The United States and Israel officially quit the United Nations Educational, Scientific and Cultural Organization (UNESCO) at the stroke of midnight on New Year's Day, accusing the body of “anti-Israel bias”.
The Trump administration actually initiated this withdrawal over a year ago, in October 2017, and was followed soon after by Israel. In a statement announcing its withdrawal, Israel called the US administration's decision “courageous and moral” and accused UNESCO of becoming a “theatre of the absurd”.
The Paris-based organization previously criticized Israel's occupation of East Jerusalem and granted full membership to Palestine in 2011 even while the US opposed any move by UN bodies to recognize the Palestinians as a state, insisting that this must await a negotiated Middle East peace deal. Since then, the US had been calling for “fundamental reform” in the agency.
When UNESCO appeared to take no action in this direction, the Trump administration became impatient enacting what many consider to be a major catastrophe for the Paris-based organization, co-founded by the US after World War II to foster peace. Irina Bokova, the outgoing UNESCO head, called the US withdrawal a “loss to multilateralism”, saying she is convinced that “UNESCO has never been so important for the US, or the US for UNESCO.”
Antonio Guterres, the UN secretary-general, said through a spokesperson that he “regrets this development deeply”. Mustafa Barghouti, secretary-general of the Palestinian National Initiative, a political party comprising mostly secular intellectuals, said this demonstrates America’s “complete and total bias” towards Israel. He went on to say that it appears as if Israel is dictating US policy not only in the Middle East but also in international organizations, making it virtually impossible for the US to act as a mediator between the Palestinians and the Israelis.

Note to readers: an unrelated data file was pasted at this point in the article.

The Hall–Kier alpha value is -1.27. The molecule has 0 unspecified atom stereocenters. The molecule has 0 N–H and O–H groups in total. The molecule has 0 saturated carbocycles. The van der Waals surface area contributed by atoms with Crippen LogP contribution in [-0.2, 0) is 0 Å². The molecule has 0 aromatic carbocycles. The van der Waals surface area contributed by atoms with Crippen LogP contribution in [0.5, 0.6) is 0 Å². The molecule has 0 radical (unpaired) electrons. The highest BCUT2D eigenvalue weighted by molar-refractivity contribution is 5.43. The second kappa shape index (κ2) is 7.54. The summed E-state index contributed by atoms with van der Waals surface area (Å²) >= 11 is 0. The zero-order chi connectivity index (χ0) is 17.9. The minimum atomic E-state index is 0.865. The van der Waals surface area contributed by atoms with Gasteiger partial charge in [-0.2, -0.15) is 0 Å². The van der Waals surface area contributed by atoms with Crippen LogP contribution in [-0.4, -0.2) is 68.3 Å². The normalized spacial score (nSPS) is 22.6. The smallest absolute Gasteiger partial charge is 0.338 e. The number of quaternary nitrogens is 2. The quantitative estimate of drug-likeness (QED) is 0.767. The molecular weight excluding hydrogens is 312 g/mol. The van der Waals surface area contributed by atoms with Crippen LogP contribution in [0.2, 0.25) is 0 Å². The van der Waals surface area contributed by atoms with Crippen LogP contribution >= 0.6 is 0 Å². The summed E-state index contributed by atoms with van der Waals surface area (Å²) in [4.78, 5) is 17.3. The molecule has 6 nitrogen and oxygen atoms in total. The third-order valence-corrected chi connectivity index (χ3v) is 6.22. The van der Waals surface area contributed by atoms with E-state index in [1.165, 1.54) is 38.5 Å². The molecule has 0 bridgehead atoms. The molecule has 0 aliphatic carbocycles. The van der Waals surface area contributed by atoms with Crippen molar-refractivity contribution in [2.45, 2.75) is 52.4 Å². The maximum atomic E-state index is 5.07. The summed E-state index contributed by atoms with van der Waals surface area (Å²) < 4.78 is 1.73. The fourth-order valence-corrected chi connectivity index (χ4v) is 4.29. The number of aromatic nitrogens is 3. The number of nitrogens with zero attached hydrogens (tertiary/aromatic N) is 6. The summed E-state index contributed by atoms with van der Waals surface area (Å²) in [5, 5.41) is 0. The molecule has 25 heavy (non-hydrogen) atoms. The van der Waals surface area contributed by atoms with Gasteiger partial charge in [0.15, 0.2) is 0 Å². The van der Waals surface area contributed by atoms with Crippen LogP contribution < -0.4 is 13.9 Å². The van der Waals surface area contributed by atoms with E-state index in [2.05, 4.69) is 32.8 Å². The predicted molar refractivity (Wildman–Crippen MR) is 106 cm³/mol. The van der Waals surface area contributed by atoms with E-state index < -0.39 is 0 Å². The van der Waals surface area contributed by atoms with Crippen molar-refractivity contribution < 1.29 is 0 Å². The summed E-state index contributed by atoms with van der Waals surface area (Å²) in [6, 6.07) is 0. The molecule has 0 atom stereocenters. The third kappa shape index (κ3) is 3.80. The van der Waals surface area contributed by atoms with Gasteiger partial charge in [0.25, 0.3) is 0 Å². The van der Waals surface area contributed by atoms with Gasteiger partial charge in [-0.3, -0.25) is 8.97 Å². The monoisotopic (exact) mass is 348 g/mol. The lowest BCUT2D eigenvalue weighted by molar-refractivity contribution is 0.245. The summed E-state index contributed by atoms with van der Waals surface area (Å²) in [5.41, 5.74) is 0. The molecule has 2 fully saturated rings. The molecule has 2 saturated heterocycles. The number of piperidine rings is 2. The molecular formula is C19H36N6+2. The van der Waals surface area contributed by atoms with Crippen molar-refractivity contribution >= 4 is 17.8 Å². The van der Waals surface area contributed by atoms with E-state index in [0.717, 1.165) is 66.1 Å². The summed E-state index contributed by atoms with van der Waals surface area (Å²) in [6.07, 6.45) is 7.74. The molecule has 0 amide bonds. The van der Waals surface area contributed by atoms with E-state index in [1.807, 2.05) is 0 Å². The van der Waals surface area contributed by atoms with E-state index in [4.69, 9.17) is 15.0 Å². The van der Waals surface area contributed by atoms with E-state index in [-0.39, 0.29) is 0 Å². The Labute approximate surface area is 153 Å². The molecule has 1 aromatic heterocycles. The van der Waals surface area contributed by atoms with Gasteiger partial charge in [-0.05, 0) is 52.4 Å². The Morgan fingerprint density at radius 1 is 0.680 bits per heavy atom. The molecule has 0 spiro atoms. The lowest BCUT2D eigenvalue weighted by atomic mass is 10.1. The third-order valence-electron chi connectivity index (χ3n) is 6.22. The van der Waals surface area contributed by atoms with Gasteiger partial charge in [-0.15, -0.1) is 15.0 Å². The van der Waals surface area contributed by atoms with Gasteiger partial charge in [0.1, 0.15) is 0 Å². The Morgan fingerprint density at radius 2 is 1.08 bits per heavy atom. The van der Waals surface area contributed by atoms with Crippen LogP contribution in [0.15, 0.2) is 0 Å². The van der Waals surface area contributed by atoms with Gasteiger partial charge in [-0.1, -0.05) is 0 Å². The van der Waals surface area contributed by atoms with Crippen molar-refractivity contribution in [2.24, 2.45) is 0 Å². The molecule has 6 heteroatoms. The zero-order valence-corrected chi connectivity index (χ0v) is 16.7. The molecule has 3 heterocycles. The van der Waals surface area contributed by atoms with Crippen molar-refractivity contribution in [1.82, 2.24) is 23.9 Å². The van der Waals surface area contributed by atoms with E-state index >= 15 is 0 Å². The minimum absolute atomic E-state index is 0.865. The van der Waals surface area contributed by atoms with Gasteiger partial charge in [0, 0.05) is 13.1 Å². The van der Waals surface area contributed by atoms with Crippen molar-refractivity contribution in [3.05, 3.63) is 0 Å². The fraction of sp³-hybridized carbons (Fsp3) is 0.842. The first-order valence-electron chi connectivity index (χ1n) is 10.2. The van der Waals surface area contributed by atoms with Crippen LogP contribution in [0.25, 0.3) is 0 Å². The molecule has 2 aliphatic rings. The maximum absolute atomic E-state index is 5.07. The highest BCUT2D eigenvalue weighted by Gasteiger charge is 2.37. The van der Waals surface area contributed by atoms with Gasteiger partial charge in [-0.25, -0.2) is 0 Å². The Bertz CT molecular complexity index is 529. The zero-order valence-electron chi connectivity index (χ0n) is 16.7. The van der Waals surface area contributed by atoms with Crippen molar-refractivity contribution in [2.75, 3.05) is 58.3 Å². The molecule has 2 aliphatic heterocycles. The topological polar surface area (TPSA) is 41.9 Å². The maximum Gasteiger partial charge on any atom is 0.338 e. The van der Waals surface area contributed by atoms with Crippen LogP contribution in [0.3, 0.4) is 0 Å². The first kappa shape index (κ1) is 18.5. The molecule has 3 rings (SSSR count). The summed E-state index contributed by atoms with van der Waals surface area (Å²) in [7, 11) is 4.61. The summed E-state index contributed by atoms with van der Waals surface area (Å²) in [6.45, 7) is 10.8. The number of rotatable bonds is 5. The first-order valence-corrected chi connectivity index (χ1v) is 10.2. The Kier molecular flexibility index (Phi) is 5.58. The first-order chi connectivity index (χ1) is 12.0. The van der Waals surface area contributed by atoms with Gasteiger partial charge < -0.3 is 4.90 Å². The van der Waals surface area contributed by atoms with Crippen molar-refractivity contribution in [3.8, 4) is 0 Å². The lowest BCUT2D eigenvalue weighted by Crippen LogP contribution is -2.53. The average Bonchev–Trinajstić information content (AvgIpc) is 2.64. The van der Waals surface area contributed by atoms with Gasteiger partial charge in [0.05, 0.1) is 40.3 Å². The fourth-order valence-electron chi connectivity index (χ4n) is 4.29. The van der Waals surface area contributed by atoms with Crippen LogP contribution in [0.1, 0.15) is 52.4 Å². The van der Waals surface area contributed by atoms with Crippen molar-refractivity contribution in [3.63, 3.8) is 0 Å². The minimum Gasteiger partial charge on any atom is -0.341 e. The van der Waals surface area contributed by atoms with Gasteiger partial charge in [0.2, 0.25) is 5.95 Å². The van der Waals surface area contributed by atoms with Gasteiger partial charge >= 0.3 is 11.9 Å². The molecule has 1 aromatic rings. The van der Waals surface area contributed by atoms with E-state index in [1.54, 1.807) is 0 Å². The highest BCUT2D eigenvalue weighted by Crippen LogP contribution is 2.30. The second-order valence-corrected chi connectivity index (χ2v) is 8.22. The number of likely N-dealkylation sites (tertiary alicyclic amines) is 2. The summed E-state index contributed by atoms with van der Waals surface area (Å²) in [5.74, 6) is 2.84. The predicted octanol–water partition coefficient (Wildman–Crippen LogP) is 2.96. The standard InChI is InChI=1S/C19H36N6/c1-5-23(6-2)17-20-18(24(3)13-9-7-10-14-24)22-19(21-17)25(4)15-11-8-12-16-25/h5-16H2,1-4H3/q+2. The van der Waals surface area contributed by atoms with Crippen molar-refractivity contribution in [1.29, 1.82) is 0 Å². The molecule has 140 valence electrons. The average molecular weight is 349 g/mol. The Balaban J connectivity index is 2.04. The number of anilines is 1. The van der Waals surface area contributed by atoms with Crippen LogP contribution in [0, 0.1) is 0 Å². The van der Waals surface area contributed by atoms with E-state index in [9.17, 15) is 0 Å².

UNESCO is best known for its work to preserve heritage, including maintaining its list of World Heritage sites and programmes to promote education in developing countries.
“UNESCO is about promoting our ideals and values through culture, education and science,” Francois Delattre, France's UN ambassador, said in New York, adding, “We need an America that stays committed to world affairs.”
While Russia agreed that UNESCO has become too politicized, their foreign ministry said it regretted the decision, adding that the move would disrupt a number of important projects planned by UNESCO.
UNESCO said, though, the withdrawals will not significantly affect the organization financially, since it has been dealing with a funding slash since 2011 when both Israel and the US stopped paying dues after Palestine was voted in as a member state. Since then officials estimate that the US – which accounted for around 22 per cent of the total budget – has accrued $600m in unpaid dues, which was one reason for President Trump's decision to withdraw. Israel owes an estimated $10m.
Meanwhile, in May 2018, UNESCO voted on a resolution that criticized Israel's occupation of the eastern part of Jerusalem. Then, in July, the organization declared the Old City of Hebron in the occupied West Bank an endangered World Heritage site, after which Netanyahu announced a US$1m cut in funding to the UN, saying the UNESCO vote ignored Jewish ties to the site.
Officials say that many of the reasons the US cited for the withdrawal do not apply any more, noting that since the two countries stopped paying, all 12 resolutions on the Middle East passed at UNESCO have been consensual among Israel and Arab member states.
Sources: The Washington Post, Reuters